Poll: God has better approval ratings than Congress

WASHINGTON (RNS) More than half of U.S. voters approve of God’s job performance, according to a new poll, making God more popular than all members of Congress. The poll — which was conducted by the Democratic research firm Public Policy Polling (PPP) — surveyed 928 people and found that 52 percent of Americans approved of God’s overall dealings, while only 9 percent disapproved. Questions about God were asked as part of a larger survey assessing American opinions of congressional leaders in the midst of the ongoing debt ceiling debate in Washington. God’s approval rating exceeded that of House Speaker John Boehner, R-Ohio, as well as both Democrats and Republicans in Congress, with each party receiving only a 33 percent approval rating. God also polled significantly higher than the scandal-ridden media baron Rupert Murdoch: only 12 percent of those polled viewed him favorably, compared to 49 percent who viewed him unfavorably.

Vatican recalls Irish ambassador over abuse report

VATICAN CITY (RNS) The Vatican has recalled its ambassador to Ireland for “consultations” on the official church response to a government report that tallied how abuse cases were mishandled as recently as two years ago. The extraordinary move to recall the papal nuncio, Monsignor Giuseppe Leanza, is also meant to show “a certain note of surprise and regret regarding some excessive reactions” to the report, Vatican spokesman Rev. Ciro Benedettini said on Monday (July 25). The government’s Cloyne Report detailed sex abuse in the Diocese of Cloyne as late as 2009. Irish Prime Minister Enda Kenny has criticized what he called the Vatican’s “calculated, withering position” on abuse, and accused the church of a persistent culture of “elitism and narcissism.” “The recalling of the nuncio,” Benedettini said, is “a measure rarely used by the Holy See” and “denotes the seriousness of the situation, and the desire of the Holy See to deal with it with objectivity and determination.”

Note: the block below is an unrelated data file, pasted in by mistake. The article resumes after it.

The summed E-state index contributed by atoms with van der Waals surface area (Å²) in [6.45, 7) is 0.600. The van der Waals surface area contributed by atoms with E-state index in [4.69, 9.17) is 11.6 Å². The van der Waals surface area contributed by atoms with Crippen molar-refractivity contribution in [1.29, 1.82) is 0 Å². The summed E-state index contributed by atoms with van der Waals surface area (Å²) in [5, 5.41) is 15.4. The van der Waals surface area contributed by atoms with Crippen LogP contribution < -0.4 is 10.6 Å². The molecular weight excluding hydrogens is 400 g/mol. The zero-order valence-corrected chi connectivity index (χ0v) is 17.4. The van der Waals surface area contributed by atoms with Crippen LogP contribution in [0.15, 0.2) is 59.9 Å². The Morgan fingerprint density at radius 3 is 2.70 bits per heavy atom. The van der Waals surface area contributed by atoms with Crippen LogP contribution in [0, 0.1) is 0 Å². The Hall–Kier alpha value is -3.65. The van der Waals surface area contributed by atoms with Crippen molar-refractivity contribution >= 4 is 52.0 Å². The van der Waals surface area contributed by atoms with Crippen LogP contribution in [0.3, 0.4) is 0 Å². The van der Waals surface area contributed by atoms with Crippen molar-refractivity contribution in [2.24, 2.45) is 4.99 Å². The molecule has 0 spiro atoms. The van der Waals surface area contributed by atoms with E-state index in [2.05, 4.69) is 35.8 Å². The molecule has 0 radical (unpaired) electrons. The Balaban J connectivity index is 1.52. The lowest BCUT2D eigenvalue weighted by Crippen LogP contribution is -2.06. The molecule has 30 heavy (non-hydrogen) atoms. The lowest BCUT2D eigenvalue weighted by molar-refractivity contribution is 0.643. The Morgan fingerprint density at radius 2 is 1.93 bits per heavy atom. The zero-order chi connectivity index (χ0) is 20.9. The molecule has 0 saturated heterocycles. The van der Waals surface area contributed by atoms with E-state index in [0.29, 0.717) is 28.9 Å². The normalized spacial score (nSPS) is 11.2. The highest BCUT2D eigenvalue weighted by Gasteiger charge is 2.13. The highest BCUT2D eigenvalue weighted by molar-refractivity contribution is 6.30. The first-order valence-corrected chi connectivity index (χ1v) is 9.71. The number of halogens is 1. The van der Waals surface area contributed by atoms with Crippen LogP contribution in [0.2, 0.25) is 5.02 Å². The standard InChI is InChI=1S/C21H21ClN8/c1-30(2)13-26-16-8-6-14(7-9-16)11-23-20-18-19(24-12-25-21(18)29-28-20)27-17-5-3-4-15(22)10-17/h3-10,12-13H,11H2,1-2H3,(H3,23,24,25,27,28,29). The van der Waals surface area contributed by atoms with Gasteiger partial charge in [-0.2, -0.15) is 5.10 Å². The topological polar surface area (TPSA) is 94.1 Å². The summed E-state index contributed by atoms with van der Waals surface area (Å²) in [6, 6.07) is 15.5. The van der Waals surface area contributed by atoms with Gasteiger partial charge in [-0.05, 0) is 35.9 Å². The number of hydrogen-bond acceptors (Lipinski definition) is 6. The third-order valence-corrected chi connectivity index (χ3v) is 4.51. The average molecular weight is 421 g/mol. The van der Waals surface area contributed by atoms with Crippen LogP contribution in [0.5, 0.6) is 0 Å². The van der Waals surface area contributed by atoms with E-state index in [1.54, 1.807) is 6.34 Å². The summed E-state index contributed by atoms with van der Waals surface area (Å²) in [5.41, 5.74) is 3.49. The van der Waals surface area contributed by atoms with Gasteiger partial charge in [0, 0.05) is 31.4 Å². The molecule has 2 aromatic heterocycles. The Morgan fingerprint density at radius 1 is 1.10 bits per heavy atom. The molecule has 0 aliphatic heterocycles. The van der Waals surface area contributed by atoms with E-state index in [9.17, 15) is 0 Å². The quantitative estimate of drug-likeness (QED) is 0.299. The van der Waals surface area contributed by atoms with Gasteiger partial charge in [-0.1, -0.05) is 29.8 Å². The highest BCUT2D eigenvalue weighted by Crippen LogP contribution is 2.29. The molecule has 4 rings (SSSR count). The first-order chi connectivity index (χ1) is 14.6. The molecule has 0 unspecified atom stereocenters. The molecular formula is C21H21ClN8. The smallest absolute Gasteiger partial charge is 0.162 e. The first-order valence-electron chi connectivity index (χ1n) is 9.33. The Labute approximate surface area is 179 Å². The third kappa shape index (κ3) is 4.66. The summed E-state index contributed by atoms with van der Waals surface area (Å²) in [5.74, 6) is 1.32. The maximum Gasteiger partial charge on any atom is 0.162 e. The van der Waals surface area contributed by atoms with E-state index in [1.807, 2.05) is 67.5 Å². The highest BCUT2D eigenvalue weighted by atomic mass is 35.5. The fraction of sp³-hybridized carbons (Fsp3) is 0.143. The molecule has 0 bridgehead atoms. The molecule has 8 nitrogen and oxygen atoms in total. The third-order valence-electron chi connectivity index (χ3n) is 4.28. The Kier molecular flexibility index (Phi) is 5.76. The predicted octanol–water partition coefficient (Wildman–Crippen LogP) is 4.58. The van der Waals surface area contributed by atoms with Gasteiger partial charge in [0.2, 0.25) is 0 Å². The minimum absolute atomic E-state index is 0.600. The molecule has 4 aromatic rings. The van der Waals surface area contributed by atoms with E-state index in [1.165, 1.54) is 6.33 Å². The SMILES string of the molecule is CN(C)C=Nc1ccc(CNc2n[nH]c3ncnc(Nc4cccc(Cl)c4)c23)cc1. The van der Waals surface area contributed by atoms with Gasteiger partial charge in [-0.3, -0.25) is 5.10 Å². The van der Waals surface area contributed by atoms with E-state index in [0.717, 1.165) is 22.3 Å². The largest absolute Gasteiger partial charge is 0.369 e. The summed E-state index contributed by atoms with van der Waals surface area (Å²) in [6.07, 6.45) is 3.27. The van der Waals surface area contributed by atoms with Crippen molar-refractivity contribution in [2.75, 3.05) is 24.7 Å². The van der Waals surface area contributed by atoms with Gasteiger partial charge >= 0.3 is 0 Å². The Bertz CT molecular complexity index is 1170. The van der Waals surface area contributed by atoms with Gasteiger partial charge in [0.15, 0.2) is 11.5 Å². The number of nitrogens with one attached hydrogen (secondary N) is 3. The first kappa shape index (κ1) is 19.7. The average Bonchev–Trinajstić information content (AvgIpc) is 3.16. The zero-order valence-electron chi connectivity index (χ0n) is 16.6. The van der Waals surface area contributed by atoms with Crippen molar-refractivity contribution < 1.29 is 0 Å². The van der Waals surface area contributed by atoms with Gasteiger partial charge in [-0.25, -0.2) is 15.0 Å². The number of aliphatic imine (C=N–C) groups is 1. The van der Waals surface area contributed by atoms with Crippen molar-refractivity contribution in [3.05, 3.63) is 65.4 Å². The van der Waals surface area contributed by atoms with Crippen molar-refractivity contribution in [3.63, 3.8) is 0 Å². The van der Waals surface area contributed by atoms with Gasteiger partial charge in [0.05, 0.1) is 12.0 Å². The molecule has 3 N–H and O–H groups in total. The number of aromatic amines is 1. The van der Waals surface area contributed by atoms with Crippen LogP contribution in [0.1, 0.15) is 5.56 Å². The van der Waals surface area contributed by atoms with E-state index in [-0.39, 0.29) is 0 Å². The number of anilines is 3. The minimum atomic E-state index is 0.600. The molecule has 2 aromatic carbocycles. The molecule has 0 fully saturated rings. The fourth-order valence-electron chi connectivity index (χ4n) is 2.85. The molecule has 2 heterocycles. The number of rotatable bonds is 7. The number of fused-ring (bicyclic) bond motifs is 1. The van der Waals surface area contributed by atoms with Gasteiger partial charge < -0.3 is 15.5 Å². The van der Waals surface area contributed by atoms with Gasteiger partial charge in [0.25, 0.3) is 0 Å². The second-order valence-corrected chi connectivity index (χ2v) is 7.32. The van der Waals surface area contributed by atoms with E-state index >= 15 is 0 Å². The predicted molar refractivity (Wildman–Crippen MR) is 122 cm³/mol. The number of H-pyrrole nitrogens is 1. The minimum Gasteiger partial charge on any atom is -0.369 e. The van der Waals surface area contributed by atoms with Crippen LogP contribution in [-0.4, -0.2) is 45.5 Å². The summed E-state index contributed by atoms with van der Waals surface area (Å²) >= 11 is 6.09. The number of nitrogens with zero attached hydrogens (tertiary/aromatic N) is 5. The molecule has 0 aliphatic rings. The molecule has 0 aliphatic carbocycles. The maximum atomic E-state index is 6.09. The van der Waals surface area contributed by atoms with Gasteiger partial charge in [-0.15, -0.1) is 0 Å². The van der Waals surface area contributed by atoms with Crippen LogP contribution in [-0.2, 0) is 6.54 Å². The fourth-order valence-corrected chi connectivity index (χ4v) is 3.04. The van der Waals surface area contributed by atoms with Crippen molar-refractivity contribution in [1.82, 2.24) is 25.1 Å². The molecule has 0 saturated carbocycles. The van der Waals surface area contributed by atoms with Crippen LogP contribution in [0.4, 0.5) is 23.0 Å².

Catholics offer $50 million for Crystal Cathedral

(RNS) The Roman Catholic Diocese of Orange, Calif., has offered $50 million to purchase the Crystal Cathedral, the famed Protestant megachurch that is attempting to recover from a bankruptcy crisis. The diocese — the nation’s 11th largest — does not currently have a cathedral. The offer, which includes an immediate deposit of $250,000 and a secondary payment of $750,000, could provide creditors with relief by the end of the year, Bishop Tod Brown said in a Friday (July 22) announcement. The diocese’s plan would permit the Southern California ministry to have a leaseback option for an interim period, and give it space for religious and administrative purposes on nearby diocesan property when that period concludes. Brown called Crystal Cathedral Ministries, founded by Robert H. Schuller, “a valued religious resource” and said he hoped it could continue under the diocese’s plan.

Poll: Americans want religious presidents, but are vague on details

(RNS) Americans want their presidents to be religious, but many have trouble identifying the faiths of President Obama and leading GOP contenders Mitt Romney and Rep. Michele Bachmann, according to a new poll released Monday (July 25). A majority of Americans (56 percent) say it’s important for a candidate to have strong beliefs, even if those beliefs differ from their own, according to the poll conducted by Public Religion Research Institute in partnership with Religion News Service. Yet the religious groups most firmly behind this point — white evangelicals (73 percent) and ethnic minority Christians (74 percent) — often falter when asked about politicians’ religions. For instance, just 44 percent of white evangelicals know that Romney is a Mormon. At the same time, more than 8 in 10 evangelicals say Mormon religious beliefs greatly differ from their own.

Monday’s Religion News Roundup